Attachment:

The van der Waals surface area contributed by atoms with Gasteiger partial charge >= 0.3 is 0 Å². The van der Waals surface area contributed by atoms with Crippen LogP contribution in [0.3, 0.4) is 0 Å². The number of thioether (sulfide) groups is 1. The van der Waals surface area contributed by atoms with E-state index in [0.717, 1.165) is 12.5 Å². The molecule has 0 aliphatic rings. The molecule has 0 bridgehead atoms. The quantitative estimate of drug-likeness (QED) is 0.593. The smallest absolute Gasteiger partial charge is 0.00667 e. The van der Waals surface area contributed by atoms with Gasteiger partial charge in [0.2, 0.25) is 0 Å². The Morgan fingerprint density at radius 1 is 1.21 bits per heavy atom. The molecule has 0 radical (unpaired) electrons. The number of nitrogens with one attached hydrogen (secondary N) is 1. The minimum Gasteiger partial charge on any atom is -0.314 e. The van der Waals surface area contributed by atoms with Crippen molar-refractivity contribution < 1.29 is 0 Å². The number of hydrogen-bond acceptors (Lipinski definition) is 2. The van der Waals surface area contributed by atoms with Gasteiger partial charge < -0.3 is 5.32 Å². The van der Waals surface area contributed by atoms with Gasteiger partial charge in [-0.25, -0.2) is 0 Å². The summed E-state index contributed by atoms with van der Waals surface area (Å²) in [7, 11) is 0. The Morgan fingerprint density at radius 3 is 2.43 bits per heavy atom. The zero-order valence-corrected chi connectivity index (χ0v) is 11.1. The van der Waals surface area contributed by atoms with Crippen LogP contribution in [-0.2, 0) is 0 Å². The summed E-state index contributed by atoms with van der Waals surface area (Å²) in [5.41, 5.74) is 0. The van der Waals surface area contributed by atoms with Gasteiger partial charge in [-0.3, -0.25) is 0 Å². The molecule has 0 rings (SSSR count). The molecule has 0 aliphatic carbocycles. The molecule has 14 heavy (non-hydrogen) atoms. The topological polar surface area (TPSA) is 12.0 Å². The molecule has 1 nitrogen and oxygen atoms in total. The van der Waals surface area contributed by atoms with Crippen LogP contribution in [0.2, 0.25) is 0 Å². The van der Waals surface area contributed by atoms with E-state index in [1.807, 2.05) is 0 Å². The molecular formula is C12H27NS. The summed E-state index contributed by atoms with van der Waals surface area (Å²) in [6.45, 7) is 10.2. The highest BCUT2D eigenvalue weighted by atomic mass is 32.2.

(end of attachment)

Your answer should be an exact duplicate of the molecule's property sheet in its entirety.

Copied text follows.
The van der Waals surface area contributed by atoms with Gasteiger partial charge >= 0.3 is 0 Å². The van der Waals surface area contributed by atoms with Crippen LogP contribution in [0.3, 0.4) is 0 Å². The number of thioether (sulfide) groups is 1. The van der Waals surface area contributed by atoms with E-state index in [0.717, 1.165) is 12.5 Å². The molecule has 0 aliphatic rings. The molecule has 0 bridgehead atoms. The quantitative estimate of drug-likeness (QED) is 0.593. The smallest absolute Gasteiger partial charge is 0.00667 e. The van der Waals surface area contributed by atoms with Gasteiger partial charge in [0.2, 0.25) is 0 Å². The Morgan fingerprint density at radius 1 is 1.21 bits per heavy atom. The molecule has 0 radical (unpaired) electrons. The number of nitrogens with one attached hydrogen (secondary N) is 1. The minimum Gasteiger partial charge on any atom is -0.314 e. The van der Waals surface area contributed by atoms with Crippen molar-refractivity contribution < 1.29 is 0 Å². The number of hydrogen-bond acceptors (Lipinski definition) is 2. The van der Waals surface area contributed by atoms with Gasteiger partial charge < -0.3 is 5.32 Å². The van der Waals surface area contributed by atoms with Gasteiger partial charge in [-0.25, -0.2) is 0 Å². The summed E-state index contributed by atoms with van der Waals surface area (Å²) in [7, 11) is 0. The Morgan fingerprint density at radius 3 is 2.43 bits per heavy atom. The zero-order valence-corrected chi connectivity index (χ0v) is 11.1. The van der Waals surface area contributed by atoms with Crippen LogP contribution in [-0.2, 0) is 0 Å². The summed E-state index contributed by atoms with van der Waals surface area (Å²) in [5.41, 5.74) is 0. The van der Waals surface area contributed by atoms with Gasteiger partial charge in [-0.3, -0.25) is 0 Å². The molecule has 0 rings (SSSR count). The molecule has 0 aliphatic carbocycles. The molecule has 14 heavy (non-hydrogen) atoms. The topological polar surface area (TPSA) is 12.0 Å². The molecule has 1 nitrogen and oxygen atoms in total. The van der Waals surface area contributed by atoms with Crippen LogP contribution in [0.2, 0.25) is 0 Å². The van der Waals surface area contributed by atoms with E-state index in [1.807, 2.05) is 0 Å². The molecular formula is C12H27NS. The summed E-state index contributed by atoms with van der Waals surface area (Å²) in [6.45, 7) is 10.2. The highest BCUT2D eigenvalue weighted by atomic mass is 32.2.